Excess Baggage Hack for Traveling Photographers
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Traveling as a photographer is a truly liberating experience. Getting paid to fly somewhere to take photos – who wouldn’t want some of that?!
I’ve traveled to more than 15 countries in the past 3 years to shoot destination weddings. Aside from all the other stresses of shooting professionally overseas, my number one issue is always how to travel with just one bag.
Checking in baggage just isn’t an option. I’ve had bags delayed before, and I never want to take that risk again – especially on paid assignments where I’m often shooting the day after I land.
So here’s the problem:
How can I travel with just one carry-on size bag packed full of a weekend’s worth of clothes, two camera bodies, three lenses, two flashes, a laptop, iPad and a handful of other gadgets and travel essentials… when carry on limits are usually around the 7 kg (15 lbs) mark?!
Let’s take a look at some of the options…
How to Avoid Excess Baggage Fees
The challenge of ‘smuggling’, for want of a better word, your camera gear onboard a plane as carry on luggage is a common one for traveling photographers.
Aside from how liberating it feels to be able to travel with just one bag, having no checked in luggage means that you can breeze through the arrival gate at your destination, with no time wasted at the dreaded baggage carousel – sometimes to wait fruitlessly for bags that never show up.
In the past, I’ve tried many techniques for avoiding excess baggage fees, but all of my sneaky schemes introduce another layer of stress while traveling.
I’ve packed in ways to minimise weight, carrying the absolute bare minimum – this means that I’m forced to wear the same outfit for 3 days, and choose my lightest camera gear over what I’d normally shoot with (a lightweight f/2.8 pancake lens over a bulky but more functional f/1.4, for example).
I’ve tried the old trick of carrying my heaviest camera+lens+flash on a strap over my shoulder when having my carry on bag weighed, using the loop-hole offered by some airlines… but having expensive equipment on show like this is a worry and a hassle.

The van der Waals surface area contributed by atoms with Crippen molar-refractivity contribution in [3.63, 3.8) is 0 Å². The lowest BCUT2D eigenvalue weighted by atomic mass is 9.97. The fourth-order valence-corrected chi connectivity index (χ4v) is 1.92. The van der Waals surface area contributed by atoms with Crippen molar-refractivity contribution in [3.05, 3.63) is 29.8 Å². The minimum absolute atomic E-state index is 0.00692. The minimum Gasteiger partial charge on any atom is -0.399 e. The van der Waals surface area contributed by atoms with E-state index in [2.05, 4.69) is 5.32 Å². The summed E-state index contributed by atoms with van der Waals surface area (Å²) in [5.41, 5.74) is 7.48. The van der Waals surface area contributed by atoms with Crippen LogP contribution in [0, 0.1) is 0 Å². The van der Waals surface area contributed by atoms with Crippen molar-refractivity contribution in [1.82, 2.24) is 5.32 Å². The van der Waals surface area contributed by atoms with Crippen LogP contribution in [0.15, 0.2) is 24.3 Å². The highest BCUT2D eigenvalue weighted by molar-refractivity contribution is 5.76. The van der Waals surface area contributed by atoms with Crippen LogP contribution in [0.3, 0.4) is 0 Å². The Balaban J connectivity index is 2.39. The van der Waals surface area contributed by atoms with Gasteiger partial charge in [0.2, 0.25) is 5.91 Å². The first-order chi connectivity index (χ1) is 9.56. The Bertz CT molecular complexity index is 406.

I’ve also experimented with somewhat unethical ways to ‘trick’ staff at the boarding gate into thinking my carry on bag is under the weight limit… when in reality it’s often over-weight by 3x!
(You’ll have to join the private Shotkit Facebook Group for that tip!)
In short, no solution has filled me with confidence whenever I fly with excess carry on baggage… which is pretty much every time I fly!
However, all that’s set to change since my discovery of this neat gadget…
The Langly Field Jacket
Before we dismiss this technical garment as a mere ‘hack for avoiding excess baggage fees’, let me explain how the Field Jacket is supposed to be used.
Langly, whose rugged, good-looking camera backpacks you’ve no doubt seen posted on every hipster photographer’s Instagram feed, has released a utilitarian jacket aimed at photographers called the Field Jacket.
Styled on the iconic M-65 field jacket used by United States Forces during the Vietnam War, the Field Jacket is hard-wearing, stylish and functional.
Weather-shield technology in the outer-shell keeps the elements at bay, while still allowing your body to breathe, wicking away perspiration to keep you warm and dry.
The compact micro rip-stop weave fabric, tape-welded interior seams and adjustable wire-frame hood all add up to a jacket that’s made for the harshest outdoor conditions.
Living in Australia and frequently traveling to humid neighbouring countries like Bali, a cold-weather jacket isn’t really necessary for me.
However, I found the breathable fabric, large underarm vents and adjustable velcro storm cuffs to do a fine job in dispersing body heat, making the Field Jacket wearable in warmer weather too, or at least when boarding a plane…
Returning to our initial conundrum, the Langly Field Jacket also happens to be a great way to carry your camera gear on your body… can you see where I’m going here? ;-)
Benefits of a ‘Wearable Camera Bag’
I had one single goal with reviewing the Langly Field Jacket. Langly already has a reputation for building great products, so I already knew their jacket would be as rugged and functional as their Kickstarter campaign claimed it to be.
Moreover, I wanted to know whether I could squeeze the heaviest portion of my travel bag into the pockets of the Field Jacket, allowing me to breeze through the boarding gate with no excess baggage woes.
In short, it passed with flying colours :-)
Not only am I able to fit a surprising amount of cameras, lenses, flashes and other accessories into the jacket, but it’s also proved to be a practical way to carry my gear when out of the airport too.
Having your lenses, spare batteries, filters… and even a spare camera body actually inside the pockets of your jacket is a liberating experience. It’s also a lot of fun too!